Send to

Choose Destination
Lancet. 1984 Nov 10;2(8411):1058-61.

An infantile autistic syndrome characterised by the presence of succinylpurines in body fluids.


Succinyladenosine and succinylaminoimidazole carboxamide riboside were found in body fluids from 3 children, including a brother and sister, with severe psychomotor delay and autism. Both succinylpurines were identified by acid hydrolysis, anion-exchange chromatography, and ultraviolet spectrophotometry. Concentrations of both compounds were around 100 mumol/l in cerebrospinal fluid, between 5 and 10 mumol/l in plasma, and in the mmol/l range in urine. Succinylpurines were undetectable in cerebrospinal fluid and plasma from controls but there might be trace amounts in normal urine. The compounds are dephosphorylated derivatives of the intracellular metabolites adenylosuccinate and succinylaminoimidazole carboxamide ribotide, the two substrates of adenylosuccinase (adenylosuccinate lyase, EC Their presence indicates a deficiency of this enzyme, which is involved in both de novo synthesis of purines and the formation of adenosine monophosphate from inosine monophosphate. Assays in one patient revealed markedly decreased adenylosuccinase activity in the liver and absence of activity in the kidney. The accumulation of both succinylpurines in the cerebrospinal fluid suggests that there is also a deficiency of this enzyme in the brain and that it may be the basic defect in a subgroup of children with genetically determined autism.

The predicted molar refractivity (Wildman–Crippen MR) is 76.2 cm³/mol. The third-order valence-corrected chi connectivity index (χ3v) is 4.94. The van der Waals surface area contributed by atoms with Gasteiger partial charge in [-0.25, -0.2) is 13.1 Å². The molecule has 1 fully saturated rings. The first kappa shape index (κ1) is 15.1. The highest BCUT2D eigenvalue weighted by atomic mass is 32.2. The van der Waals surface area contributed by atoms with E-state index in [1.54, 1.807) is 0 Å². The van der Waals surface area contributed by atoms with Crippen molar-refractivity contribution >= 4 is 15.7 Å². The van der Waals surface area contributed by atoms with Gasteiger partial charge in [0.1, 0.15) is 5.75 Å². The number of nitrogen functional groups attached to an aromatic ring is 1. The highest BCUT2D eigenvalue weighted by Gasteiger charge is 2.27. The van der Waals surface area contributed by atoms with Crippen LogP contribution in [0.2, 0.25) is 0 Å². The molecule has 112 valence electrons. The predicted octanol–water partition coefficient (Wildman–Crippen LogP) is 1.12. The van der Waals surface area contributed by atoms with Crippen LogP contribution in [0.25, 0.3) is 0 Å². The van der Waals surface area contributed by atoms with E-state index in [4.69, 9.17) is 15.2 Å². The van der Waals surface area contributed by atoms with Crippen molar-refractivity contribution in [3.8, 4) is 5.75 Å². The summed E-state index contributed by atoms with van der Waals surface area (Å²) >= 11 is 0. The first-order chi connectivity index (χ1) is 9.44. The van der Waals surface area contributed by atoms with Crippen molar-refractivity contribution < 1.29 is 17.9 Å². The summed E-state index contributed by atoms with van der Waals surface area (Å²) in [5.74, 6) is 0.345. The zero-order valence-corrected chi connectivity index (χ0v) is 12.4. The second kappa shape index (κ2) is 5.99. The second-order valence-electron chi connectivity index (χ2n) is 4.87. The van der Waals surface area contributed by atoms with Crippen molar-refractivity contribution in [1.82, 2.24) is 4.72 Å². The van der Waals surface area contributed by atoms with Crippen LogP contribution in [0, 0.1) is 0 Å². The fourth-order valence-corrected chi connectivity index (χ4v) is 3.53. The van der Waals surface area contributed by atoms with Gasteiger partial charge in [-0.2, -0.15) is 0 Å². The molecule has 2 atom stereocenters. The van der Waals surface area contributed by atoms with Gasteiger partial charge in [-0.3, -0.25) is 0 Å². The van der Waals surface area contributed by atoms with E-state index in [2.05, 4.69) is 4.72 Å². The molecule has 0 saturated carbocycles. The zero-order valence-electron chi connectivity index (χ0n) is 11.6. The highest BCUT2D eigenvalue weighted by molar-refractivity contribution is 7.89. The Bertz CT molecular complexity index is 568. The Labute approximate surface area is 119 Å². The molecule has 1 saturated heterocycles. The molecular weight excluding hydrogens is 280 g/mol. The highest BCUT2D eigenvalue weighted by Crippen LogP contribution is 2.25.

[Indexed for MEDLINE]

Supplemental Content

Full text links

Icon for Elsevier Science
Loading ...
Support Center